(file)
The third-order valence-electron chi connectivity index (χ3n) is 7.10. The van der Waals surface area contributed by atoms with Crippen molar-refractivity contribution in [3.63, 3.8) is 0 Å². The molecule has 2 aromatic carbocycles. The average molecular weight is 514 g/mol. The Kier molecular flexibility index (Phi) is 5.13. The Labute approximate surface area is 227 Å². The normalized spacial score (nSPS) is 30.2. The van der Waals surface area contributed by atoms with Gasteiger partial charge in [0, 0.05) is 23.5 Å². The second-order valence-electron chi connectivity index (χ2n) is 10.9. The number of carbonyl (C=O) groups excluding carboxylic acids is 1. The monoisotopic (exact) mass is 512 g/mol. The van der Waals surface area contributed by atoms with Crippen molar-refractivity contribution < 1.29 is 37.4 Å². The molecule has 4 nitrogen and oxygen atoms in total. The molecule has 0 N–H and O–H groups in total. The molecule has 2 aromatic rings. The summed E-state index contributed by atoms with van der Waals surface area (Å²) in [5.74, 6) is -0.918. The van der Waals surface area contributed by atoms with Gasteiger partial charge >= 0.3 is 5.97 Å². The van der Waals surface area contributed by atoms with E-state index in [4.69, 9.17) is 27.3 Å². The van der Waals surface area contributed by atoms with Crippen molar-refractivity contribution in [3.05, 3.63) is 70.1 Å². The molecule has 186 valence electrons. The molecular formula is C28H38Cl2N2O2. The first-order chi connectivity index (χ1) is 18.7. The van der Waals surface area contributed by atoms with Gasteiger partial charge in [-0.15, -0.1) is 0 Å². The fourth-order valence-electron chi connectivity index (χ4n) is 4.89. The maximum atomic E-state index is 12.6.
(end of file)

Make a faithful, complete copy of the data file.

The third-order valence-electron chi connectivity index (χ3n) is 7.10. The van der Waals surface area contributed by atoms with Crippen molar-refractivity contribution in [3.63, 3.8) is 0 Å². The molecule has 2 aromatic carbocycles. The average molecular weight is 514 g/mol. The Kier molecular flexibility index (Phi) is 5.13. The Labute approximate surface area is 227 Å². The normalized spacial score (nSPS) is 30.2. The van der Waals surface area contributed by atoms with Gasteiger partial charge in [0, 0.05) is 23.5 Å². The second-order valence-electron chi connectivity index (χ2n) is 10.9. The number of carbonyl (C=O) groups excluding carboxylic acids is 1. The monoisotopic (exact) mass is 512 g/mol. The van der Waals surface area contributed by atoms with Crippen molar-refractivity contribution < 1.29 is 37.4 Å². The molecule has 4 nitrogen and oxygen atoms in total. The molecule has 0 N–H and O–H groups in total. The molecule has 2 aromatic rings. The summed E-state index contributed by atoms with van der Waals surface area (Å²) in [5.74, 6) is -0.918. The van der Waals surface area contributed by atoms with Gasteiger partial charge >= 0.3 is 5.97 Å². The van der Waals surface area contributed by atoms with E-state index in [4.69, 9.17) is 27.3 Å². The van der Waals surface area contributed by atoms with Crippen molar-refractivity contribution in [3.05, 3.63) is 70.1 Å². The molecule has 186 valence electrons. The molecular formula is C28H38Cl2N2O2. The first-order chi connectivity index (χ1) is 18.7. The van der Waals surface area contributed by atoms with Gasteiger partial charge in [-0.15, -0.1) is 0 Å². The fourth-order valence-electron chi connectivity index (χ4n) is 4.89. The maximum atomic E-state index is 12.6.